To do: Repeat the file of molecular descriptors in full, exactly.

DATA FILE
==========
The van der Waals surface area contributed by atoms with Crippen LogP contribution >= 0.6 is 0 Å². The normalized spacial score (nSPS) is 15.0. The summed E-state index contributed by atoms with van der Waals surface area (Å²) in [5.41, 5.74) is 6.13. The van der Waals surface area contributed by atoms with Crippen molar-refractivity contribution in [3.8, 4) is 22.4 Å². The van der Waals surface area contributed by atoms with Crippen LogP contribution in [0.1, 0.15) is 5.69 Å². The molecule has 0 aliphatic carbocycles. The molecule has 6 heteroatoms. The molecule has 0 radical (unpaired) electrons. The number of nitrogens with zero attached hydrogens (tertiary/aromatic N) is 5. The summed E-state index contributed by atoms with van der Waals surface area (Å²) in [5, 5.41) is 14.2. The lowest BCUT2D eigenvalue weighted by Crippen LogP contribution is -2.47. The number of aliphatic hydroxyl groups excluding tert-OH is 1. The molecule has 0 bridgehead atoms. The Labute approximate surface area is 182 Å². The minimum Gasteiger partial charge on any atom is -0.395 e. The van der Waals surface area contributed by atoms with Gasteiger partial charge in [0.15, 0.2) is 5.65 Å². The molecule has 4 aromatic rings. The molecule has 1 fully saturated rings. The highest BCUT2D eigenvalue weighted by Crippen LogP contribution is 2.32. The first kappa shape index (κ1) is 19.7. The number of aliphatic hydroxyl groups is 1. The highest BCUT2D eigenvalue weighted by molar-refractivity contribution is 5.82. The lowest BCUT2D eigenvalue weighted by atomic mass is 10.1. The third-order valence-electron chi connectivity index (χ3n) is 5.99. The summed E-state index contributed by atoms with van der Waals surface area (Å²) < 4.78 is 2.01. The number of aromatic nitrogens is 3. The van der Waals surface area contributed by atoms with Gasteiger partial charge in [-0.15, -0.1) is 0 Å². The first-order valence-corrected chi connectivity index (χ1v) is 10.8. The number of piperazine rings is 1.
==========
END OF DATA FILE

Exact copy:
The van der Waals surface area contributed by atoms with Crippen LogP contribution >= 0.6 is 0 Å². The normalized spacial score (nSPS) is 15.0. The summed E-state index contributed by atoms with van der Waals surface area (Å²) in [5.41, 5.74) is 6.13. The van der Waals surface area contributed by atoms with Crippen molar-refractivity contribution in [3.8, 4) is 22.4 Å². The van der Waals surface area contributed by atoms with Crippen LogP contribution in [0.1, 0.15) is 5.69 Å². The molecule has 0 aliphatic carbocycles. The molecule has 6 heteroatoms. The molecule has 0 radical (unpaired) electrons. The number of nitrogens with zero attached hydrogens (tertiary/aromatic N) is 5. The summed E-state index contributed by atoms with van der Waals surface area (Å²) in [5, 5.41) is 14.2. The lowest BCUT2D eigenvalue weighted by Crippen LogP contribution is -2.47. The number of aliphatic hydroxyl groups excluding tert-OH is 1. The molecule has 0 bridgehead atoms. The Labute approximate surface area is 182 Å². The minimum Gasteiger partial charge on any atom is -0.395 e. The van der Waals surface area contributed by atoms with Gasteiger partial charge in [0.15, 0.2) is 5.65 Å². The molecule has 4 aromatic rings. The molecule has 1 fully saturated rings. The highest BCUT2D eigenvalue weighted by Crippen LogP contribution is 2.32. The first kappa shape index (κ1) is 19.7. The number of aliphatic hydroxyl groups is 1. The highest BCUT2D eigenvalue weighted by molar-refractivity contribution is 5.82. The lowest BCUT2D eigenvalue weighted by atomic mass is 10.1. The third-order valence-electron chi connectivity index (χ3n) is 5.99. The summed E-state index contributed by atoms with van der Waals surface area (Å²) < 4.78 is 2.01. The number of aromatic nitrogens is 3. The van der Waals surface area contributed by atoms with Gasteiger partial charge in [-0.15, -0.1) is 0 Å². The first-order valence-corrected chi connectivity index (χ1v) is 10.8. The number of piperazine rings is 1.